The Justice Department Needs to Take Another Look at its Tactics to Tackle the Opioid Crisis

It’s a crisis that has landed on the doorstep of many American households; the opioid crisis claims tens of thousands of American lives each year. The number continues to grow, despite law enforcement efforts and while the Trump administration has declared it a public-health emergency. But, according to a recent article by The Nation, the Justice Department isn’t putting its best foot forward amid these massive overdoses.

Justice Department Approach

Prescription medications are a big part of the problem, but so are street drugs like heroin and illegally produced synthetic opioids such as fentanyl. The Nation says, Attorney General Jeff Sessions made it clear that the Justice Department will prosecute anyone possessing, selling, manufacturing, or importing a substance containing fentanyl. He also wants these people facing higher penalties than heroin users and dealers. This approach will probably send more people to prison, but, as the article points out, more prosecutions of people who use drugs will not curb overdose deaths.

The Nation looks to our history of a long waging war on drugs to draw conclusions. It says that someone is arrested every 25 seconds in the United States for possessing drugs for personal use. These stats have not driven overdoses down. Instead, the mass criminalization of personal drug use and possession has ravaged families and communities. Approaches that punish the user have not reduced drug use.

The Alternatives

The article offers a few public-health-based suggestions, its authors wish the Justice Department would follow. It says that these interventions are known to work, but face legal hurdles and lack government support.

The Nation says the government should encourage law-enforcement agencies to carry naloxone. Naloxone is a safe, generic medication that can save a person suffering an opioid overdose. The article cites a study that estimated that one life is saved for every 164 naloxone kits. In the rural areas of our country, police are often the first responders and should be armed to administer aid.

They point out that Trump’s Commission on Combating Drug Addiction and the Opioid Epidemic recommended the administration should mandate that every law-enforcement agency in the country be equipped with naloxone. The commission also wants Congress to fund it. For their part, the Justice Department can make sure local agencies have the tools, training, and support to carry out this recommendation.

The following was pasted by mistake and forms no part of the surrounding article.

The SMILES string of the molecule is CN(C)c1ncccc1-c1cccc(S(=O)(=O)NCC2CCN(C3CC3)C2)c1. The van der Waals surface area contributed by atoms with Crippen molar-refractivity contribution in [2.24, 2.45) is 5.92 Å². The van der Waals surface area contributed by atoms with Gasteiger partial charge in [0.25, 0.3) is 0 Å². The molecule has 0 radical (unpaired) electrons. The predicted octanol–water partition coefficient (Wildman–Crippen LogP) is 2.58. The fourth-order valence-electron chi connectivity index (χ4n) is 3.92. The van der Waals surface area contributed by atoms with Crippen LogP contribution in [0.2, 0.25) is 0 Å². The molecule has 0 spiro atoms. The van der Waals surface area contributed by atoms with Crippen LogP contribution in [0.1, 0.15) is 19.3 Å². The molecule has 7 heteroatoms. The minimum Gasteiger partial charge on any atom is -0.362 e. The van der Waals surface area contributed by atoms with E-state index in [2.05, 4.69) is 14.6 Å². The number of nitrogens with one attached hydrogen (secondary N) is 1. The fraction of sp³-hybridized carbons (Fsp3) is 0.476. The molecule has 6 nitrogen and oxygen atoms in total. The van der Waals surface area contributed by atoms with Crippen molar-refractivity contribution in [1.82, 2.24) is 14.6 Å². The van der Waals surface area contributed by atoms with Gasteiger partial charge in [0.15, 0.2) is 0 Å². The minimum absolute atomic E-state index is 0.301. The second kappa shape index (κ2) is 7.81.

The Nation also suggests the Justice Department help states strengthen “Good Samaritan” laws. The president’s own commission noted that these laws protect people who call emergency services in an overdose situation from arrest or prosecution related to drug use and possession.

In other words, you are safe to save a life—even if you are a drug user.

Right now, most states now have some form of Good Samaritan law, however, most of the public are not aware they exist. Fear of being arrested keep people from calling 911. And 10 states do not offer any protection to people who could help during the first moments of an overdose. If the Justice Department could endorse the laws, it would go a long way to helping save lives.

The article also suggests that the Justice Department also support a pilot project for supervised-injection facilities. This one is pretty controversial but has proven effective. Supervised-injection facilities are medically and legally OK’d spaces designed to reduce harm from drug use. Because of the threat of arrest, many people use drugs on the street, in cars, in abandoned buildings, and often alone. All of these places make their risk of overdoses much higher.

The Nation says that at supervised-injection facilities, staff provide clean needles and equipment as well as testing for HIV and Hepatitis C. Currently, there are 66 of these facilities in nine countries. Evidence shows they significantly reduce the transmission of infectious disease and overdose deaths without increasing drug use.

The article says the Justice Department could support a pilot project in at least one city. 6 cities are considering supervised injection sites, DOJ support could remove legal barriers.

Jeffrey A. Newman represents whistleblowers